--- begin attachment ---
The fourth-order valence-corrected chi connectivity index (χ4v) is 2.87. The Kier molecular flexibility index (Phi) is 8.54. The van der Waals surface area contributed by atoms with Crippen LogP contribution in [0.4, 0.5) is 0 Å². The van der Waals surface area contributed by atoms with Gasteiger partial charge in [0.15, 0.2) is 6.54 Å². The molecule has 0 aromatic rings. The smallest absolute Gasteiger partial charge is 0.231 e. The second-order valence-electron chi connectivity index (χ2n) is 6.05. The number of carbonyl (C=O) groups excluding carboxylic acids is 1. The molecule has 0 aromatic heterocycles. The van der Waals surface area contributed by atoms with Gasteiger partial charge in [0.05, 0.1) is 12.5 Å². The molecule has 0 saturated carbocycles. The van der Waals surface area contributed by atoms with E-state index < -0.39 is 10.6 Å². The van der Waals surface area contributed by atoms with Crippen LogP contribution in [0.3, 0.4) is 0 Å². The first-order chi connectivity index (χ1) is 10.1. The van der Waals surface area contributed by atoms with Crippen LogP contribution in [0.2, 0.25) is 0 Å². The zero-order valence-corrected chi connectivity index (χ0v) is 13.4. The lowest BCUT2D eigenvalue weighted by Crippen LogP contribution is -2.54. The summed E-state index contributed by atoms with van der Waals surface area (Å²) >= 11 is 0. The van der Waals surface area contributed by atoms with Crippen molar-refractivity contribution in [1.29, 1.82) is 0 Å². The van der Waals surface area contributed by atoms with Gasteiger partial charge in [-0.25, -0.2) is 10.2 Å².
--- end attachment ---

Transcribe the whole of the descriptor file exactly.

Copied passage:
The fourth-order valence-corrected chi connectivity index (χ4v) is 2.87. The Kier molecular flexibility index (Phi) is 8.54. The van der Waals surface area contributed by atoms with Crippen LogP contribution in [0.4, 0.5) is 0 Å². The van der Waals surface area contributed by atoms with Gasteiger partial charge in [0.15, 0.2) is 6.54 Å². The molecule has 0 aromatic rings. The smallest absolute Gasteiger partial charge is 0.231 e. The second-order valence-electron chi connectivity index (χ2n) is 6.05. The number of carbonyl (C=O) groups excluding carboxylic acids is 1. The molecule has 0 aromatic heterocycles. The van der Waals surface area contributed by atoms with Gasteiger partial charge in [0.05, 0.1) is 12.5 Å². The molecule has 0 saturated carbocycles. The van der Waals surface area contributed by atoms with E-state index < -0.39 is 10.6 Å². The van der Waals surface area contributed by atoms with Crippen LogP contribution in [0.3, 0.4) is 0 Å². The first-order chi connectivity index (χ1) is 10.1. The van der Waals surface area contributed by atoms with Crippen LogP contribution in [0.2, 0.25) is 0 Å². The zero-order valence-corrected chi connectivity index (χ0v) is 13.4. The lowest BCUT2D eigenvalue weighted by Crippen LogP contribution is -2.54. The summed E-state index contributed by atoms with van der Waals surface area (Å²) >= 11 is 0. The van der Waals surface area contributed by atoms with Crippen molar-refractivity contribution in [1.29, 1.82) is 0 Å². The van der Waals surface area contributed by atoms with Gasteiger partial charge in [-0.25, -0.2) is 10.2 Å².